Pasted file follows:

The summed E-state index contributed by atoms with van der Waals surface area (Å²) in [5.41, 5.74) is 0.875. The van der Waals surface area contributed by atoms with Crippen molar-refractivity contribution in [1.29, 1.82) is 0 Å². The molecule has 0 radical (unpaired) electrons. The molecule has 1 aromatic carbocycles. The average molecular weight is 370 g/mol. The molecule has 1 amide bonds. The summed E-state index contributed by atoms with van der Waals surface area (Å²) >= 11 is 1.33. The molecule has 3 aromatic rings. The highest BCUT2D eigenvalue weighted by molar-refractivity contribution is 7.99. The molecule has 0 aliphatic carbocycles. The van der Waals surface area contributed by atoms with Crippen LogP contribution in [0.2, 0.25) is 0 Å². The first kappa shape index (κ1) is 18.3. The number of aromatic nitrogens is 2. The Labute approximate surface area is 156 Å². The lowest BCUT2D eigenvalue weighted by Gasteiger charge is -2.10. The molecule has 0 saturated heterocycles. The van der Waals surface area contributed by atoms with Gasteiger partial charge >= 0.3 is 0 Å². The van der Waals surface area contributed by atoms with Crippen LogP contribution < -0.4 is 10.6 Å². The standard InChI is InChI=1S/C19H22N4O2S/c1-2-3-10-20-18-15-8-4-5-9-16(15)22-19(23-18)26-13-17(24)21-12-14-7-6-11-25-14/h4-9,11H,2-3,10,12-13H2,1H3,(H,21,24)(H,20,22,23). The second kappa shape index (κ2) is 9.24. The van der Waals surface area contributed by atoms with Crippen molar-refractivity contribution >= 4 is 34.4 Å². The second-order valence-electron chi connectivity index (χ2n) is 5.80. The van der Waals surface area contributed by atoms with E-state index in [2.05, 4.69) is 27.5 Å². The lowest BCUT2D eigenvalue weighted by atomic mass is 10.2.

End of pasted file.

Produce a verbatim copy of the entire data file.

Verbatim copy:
The summed E-state index contributed by atoms with van der Waals surface area (Å²) in [5.41, 5.74) is 0.875. The van der Waals surface area contributed by atoms with Crippen molar-refractivity contribution in [1.29, 1.82) is 0 Å². The molecule has 0 radical (unpaired) electrons. The molecule has 1 aromatic carbocycles. The average molecular weight is 370 g/mol. The molecule has 1 amide bonds. The summed E-state index contributed by atoms with van der Waals surface area (Å²) >= 11 is 1.33. The molecule has 3 aromatic rings. The highest BCUT2D eigenvalue weighted by molar-refractivity contribution is 7.99. The molecule has 0 aliphatic carbocycles. The van der Waals surface area contributed by atoms with Crippen LogP contribution in [0.2, 0.25) is 0 Å². The first kappa shape index (κ1) is 18.3. The number of aromatic nitrogens is 2. The Labute approximate surface area is 156 Å². The lowest BCUT2D eigenvalue weighted by Gasteiger charge is -2.10. The molecule has 0 saturated heterocycles. The van der Waals surface area contributed by atoms with Gasteiger partial charge >= 0.3 is 0 Å². The van der Waals surface area contributed by atoms with Crippen LogP contribution < -0.4 is 10.6 Å². The standard InChI is InChI=1S/C19H22N4O2S/c1-2-3-10-20-18-15-8-4-5-9-16(15)22-19(23-18)26-13-17(24)21-12-14-7-6-11-25-14/h4-9,11H,2-3,10,12-13H2,1H3,(H,21,24)(H,20,22,23). The second kappa shape index (κ2) is 9.24. The van der Waals surface area contributed by atoms with Crippen molar-refractivity contribution >= 4 is 34.4 Å². The second-order valence-electron chi connectivity index (χ2n) is 5.80. The van der Waals surface area contributed by atoms with E-state index in [2.05, 4.69) is 27.5 Å². The lowest BCUT2D eigenvalue weighted by atomic mass is 10.2.